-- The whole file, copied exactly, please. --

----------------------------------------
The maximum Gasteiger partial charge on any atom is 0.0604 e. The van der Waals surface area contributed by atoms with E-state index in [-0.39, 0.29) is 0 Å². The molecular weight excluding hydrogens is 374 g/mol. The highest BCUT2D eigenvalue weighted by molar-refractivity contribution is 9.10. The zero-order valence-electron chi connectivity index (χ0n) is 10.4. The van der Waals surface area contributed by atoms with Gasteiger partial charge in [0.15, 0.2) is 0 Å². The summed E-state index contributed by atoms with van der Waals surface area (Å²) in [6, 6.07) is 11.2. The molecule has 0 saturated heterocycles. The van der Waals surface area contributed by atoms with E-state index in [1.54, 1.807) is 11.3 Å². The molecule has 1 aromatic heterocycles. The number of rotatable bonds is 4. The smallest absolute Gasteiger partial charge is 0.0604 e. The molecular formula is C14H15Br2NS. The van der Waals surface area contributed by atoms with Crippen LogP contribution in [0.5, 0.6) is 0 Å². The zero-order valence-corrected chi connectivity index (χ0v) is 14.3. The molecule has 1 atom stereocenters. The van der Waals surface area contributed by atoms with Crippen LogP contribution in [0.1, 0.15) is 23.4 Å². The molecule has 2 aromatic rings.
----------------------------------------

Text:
The maximum Gasteiger partial charge on any atom is 0.0604 e. The van der Waals surface area contributed by atoms with E-state index in [-0.39, 0.29) is 0 Å². The molecular weight excluding hydrogens is 374 g/mol. The highest BCUT2D eigenvalue weighted by molar-refractivity contribution is 9.10. The zero-order valence-electron chi connectivity index (χ0n) is 10.4. The van der Waals surface area contributed by atoms with Gasteiger partial charge in [0.15, 0.2) is 0 Å². The summed E-state index contributed by atoms with van der Waals surface area (Å²) in [6, 6.07) is 11.2. The molecule has 0 saturated heterocycles. The van der Waals surface area contributed by atoms with E-state index in [1.54, 1.807) is 11.3 Å². The molecule has 1 aromatic heterocycles. The number of rotatable bonds is 4. The smallest absolute Gasteiger partial charge is 0.0604 e. The molecular formula is C14H15Br2NS. The van der Waals surface area contributed by atoms with Crippen LogP contribution in [0.5, 0.6) is 0 Å². The zero-order valence-corrected chi connectivity index (χ0v) is 14.3. The molecule has 1 atom stereocenters. The van der Waals surface area contributed by atoms with Crippen LogP contribution in [0.1, 0.15) is 23.4 Å². The molecule has 2 aromatic rings.